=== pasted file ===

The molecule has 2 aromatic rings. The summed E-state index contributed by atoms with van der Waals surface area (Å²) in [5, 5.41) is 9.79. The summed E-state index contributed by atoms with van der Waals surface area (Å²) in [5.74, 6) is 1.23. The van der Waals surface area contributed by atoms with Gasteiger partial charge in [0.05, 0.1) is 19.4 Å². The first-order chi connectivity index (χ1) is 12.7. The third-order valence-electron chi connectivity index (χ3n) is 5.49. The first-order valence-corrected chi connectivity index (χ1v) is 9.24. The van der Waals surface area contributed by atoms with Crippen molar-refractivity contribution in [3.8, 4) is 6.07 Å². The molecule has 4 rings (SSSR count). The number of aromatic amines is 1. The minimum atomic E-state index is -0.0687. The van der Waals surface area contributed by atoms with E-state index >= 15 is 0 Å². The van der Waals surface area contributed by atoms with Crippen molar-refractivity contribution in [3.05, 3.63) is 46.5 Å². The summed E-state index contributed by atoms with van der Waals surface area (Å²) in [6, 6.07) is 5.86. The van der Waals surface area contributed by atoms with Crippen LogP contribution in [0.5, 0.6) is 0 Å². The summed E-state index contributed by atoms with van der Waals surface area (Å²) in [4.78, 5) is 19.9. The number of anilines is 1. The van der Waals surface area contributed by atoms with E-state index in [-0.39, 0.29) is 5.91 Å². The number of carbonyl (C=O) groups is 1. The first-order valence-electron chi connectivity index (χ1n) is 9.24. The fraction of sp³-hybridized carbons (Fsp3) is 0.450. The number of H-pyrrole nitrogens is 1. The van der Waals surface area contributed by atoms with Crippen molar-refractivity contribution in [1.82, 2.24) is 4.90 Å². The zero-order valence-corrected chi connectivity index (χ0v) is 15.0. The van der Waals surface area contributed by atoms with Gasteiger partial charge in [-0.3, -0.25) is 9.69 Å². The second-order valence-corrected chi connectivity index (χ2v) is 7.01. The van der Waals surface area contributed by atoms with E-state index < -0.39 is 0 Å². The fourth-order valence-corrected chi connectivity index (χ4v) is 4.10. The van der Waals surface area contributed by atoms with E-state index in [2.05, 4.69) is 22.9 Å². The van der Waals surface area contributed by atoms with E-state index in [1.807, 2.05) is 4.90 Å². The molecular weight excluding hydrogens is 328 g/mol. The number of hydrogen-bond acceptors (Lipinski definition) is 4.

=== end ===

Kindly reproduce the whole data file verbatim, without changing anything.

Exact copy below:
The molecule has 2 aromatic rings. The summed E-state index contributed by atoms with van der Waals surface area (Å²) in [5, 5.41) is 9.79. The summed E-state index contributed by atoms with van der Waals surface area (Å²) in [5.74, 6) is 1.23. The van der Waals surface area contributed by atoms with Gasteiger partial charge in [0.05, 0.1) is 19.4 Å². The first-order chi connectivity index (χ1) is 12.7. The third-order valence-electron chi connectivity index (χ3n) is 5.49. The first-order valence-corrected chi connectivity index (χ1v) is 9.24. The van der Waals surface area contributed by atoms with Crippen molar-refractivity contribution in [3.8, 4) is 6.07 Å². The molecule has 4 rings (SSSR count). The number of aromatic amines is 1. The minimum atomic E-state index is -0.0687. The van der Waals surface area contributed by atoms with E-state index >= 15 is 0 Å². The van der Waals surface area contributed by atoms with Crippen molar-refractivity contribution in [3.05, 3.63) is 46.5 Å². The summed E-state index contributed by atoms with van der Waals surface area (Å²) in [6, 6.07) is 5.86. The van der Waals surface area contributed by atoms with Crippen LogP contribution in [0.5, 0.6) is 0 Å². The summed E-state index contributed by atoms with van der Waals surface area (Å²) in [4.78, 5) is 19.9. The number of anilines is 1. The van der Waals surface area contributed by atoms with E-state index in [-0.39, 0.29) is 5.91 Å². The number of carbonyl (C=O) groups is 1. The first-order valence-electron chi connectivity index (χ1n) is 9.24. The fraction of sp³-hybridized carbons (Fsp3) is 0.450. The number of H-pyrrole nitrogens is 1. The van der Waals surface area contributed by atoms with Crippen molar-refractivity contribution in [1.82, 2.24) is 4.90 Å². The zero-order valence-corrected chi connectivity index (χ0v) is 15.0. The van der Waals surface area contributed by atoms with Gasteiger partial charge in [-0.3, -0.25) is 9.69 Å². The second-order valence-corrected chi connectivity index (χ2v) is 7.01. The van der Waals surface area contributed by atoms with E-state index < -0.39 is 0 Å². The fourth-order valence-corrected chi connectivity index (χ4v) is 4.10. The van der Waals surface area contributed by atoms with E-state index in [2.05, 4.69) is 22.9 Å². The van der Waals surface area contributed by atoms with E-state index in [1.807, 2.05) is 4.90 Å². The molecular weight excluding hydrogens is 328 g/mol. The number of hydrogen-bond acceptors (Lipinski definition) is 4.